Fig. 2
figure2

Contrast-enhanced computed tomography (CT) (horizontal slice). Contrast-enhanced CT revealed solitary lesions with enhancement in the liver (a), spleen (b), and pancreatic head (c) (arrow)

Fig. 3
figure3

Findings of the resected specimen. The macroscopic and microscopic findings of the cut specimen revealed gray and clear borders between the tumor and pancreas (a, b) and spleen (c, d), and yellow and unclear border between the tumor and liver. Pathological examination showed that atypical cells with eosinophilic granular cytoplasm had proliferated to form alveolar solid nests in the pancreas (e, f) and spleen (g, h). The pathological examination further showed focal nodular hyperplasia at the liver

Fig. 4
figure4

Immunohistochemistry analysis in primary ASPS, and pancreatic and splenic metastases (Desmin and Ki-67 original magnification x 200). Primary ASPS (a), pancreatic metastases (b), and splenic metastases (c) had Desmin-positive foci. The antigen Ki-67 proliferation index was < 10% in primary ASPS (d), pancreatic metastases (e), and splenic metastases (f)

Conclusions

Overall, the patient survived primary resection of ASPS for 12 years, primary metastases for 8 years, and pancreatic and splenic metastases resection for 2 years. This noteworthy outcome of this case of metastatic ASPS was obtained by virtue of repeated operations on metastases that emerged over time.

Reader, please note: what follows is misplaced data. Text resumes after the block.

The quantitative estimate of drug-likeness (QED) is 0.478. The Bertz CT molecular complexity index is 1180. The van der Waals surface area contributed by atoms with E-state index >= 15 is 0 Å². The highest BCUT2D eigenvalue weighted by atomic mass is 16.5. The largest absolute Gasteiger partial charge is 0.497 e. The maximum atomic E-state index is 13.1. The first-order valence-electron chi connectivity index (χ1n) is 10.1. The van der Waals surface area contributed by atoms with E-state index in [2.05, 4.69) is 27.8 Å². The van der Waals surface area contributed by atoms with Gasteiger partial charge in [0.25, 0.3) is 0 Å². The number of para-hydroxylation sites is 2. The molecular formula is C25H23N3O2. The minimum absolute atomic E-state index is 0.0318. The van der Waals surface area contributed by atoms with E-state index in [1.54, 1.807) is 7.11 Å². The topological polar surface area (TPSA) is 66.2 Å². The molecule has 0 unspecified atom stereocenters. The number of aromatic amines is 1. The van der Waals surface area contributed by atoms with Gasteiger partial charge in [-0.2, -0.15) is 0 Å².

A prior study of autopsied cases showed a prevalence of pancreatic metastases of 11.6% [4]. Pancreatic metastasis accounts for less than 2% of all pancreatic malignancies [5]. Specifically, the primary diseases of patients undergoing pancreatic metastasectomy were renal cell cancer in 61.7%, colon cancer in 7.8%, melanoma in 4.9%, and sarcoma in 4.9% of cases [5]. Pancreatic metastasis usually exhibits few symptoms and are often discovered by chance during follow-up examinations. However, their characterization is usually poorly defined, often reflecting the characteristic of the primary disease. Contrast-enhanced CT scans are required to distinguish the metastases from diseases such as pancreatic neuroendocrine tumors, acinar cell tumors, and others. It is necessary to confirm the clinical course, including the history and dynamics of the pancreatic hormones. EUS-FNAB is useful to establish a differential diagnosis, however should be used with caution because of the risk of bleeding, infection, pancreatitis, and dissemination. In this case, EUS-FNAB was not performed, because the clinical course of the patient suggested a metastatic lesion. At the time of metastatic pancreatic tumor detection, lymph node metastases have been reported in 33–38% of cases [6]. The metastatic forms of ASPS show hematogenous, lymphatic, and peritoneal dissemination. The frequency is often hematogenous metastasis, lung (63%), brain (19%), and bone (6%) [3]. Lymphatic metastasis is 2–7% [3, 7]. Common surgical procedures to treat pancreatic metastatic tumors include pancreaticoduodenectomy (PD), distal and middle pancreatectomy, total resection, and enucleation. However, the recurrence rate after atypical resection, such as enucleation, middle pancreatectomy, and duodenum-preserving pancreatic head resection, of pancreatic metastases from renal cell carcinoma is 50% [8]. It is generally assumed that a typical operation, such as PD and distal pancreatectomy, provides better treatment outcomes for pancreatic metastases [5]. The prognosis depends on the primary disease type. The average survival is about 4 months without surgical resection of ASPS, and the 5-year survival rate was about 20% [3]. Indications for resection of pancreatic metastases include their originating from primary renal cell carcinoma, a prolonged disease-free interval, and the absence of extra-pancreatic metastases [9]. We think, however, that surgical procedures could be selected whenever resection is possible and when the performance status of the patient was good after undergoing resection.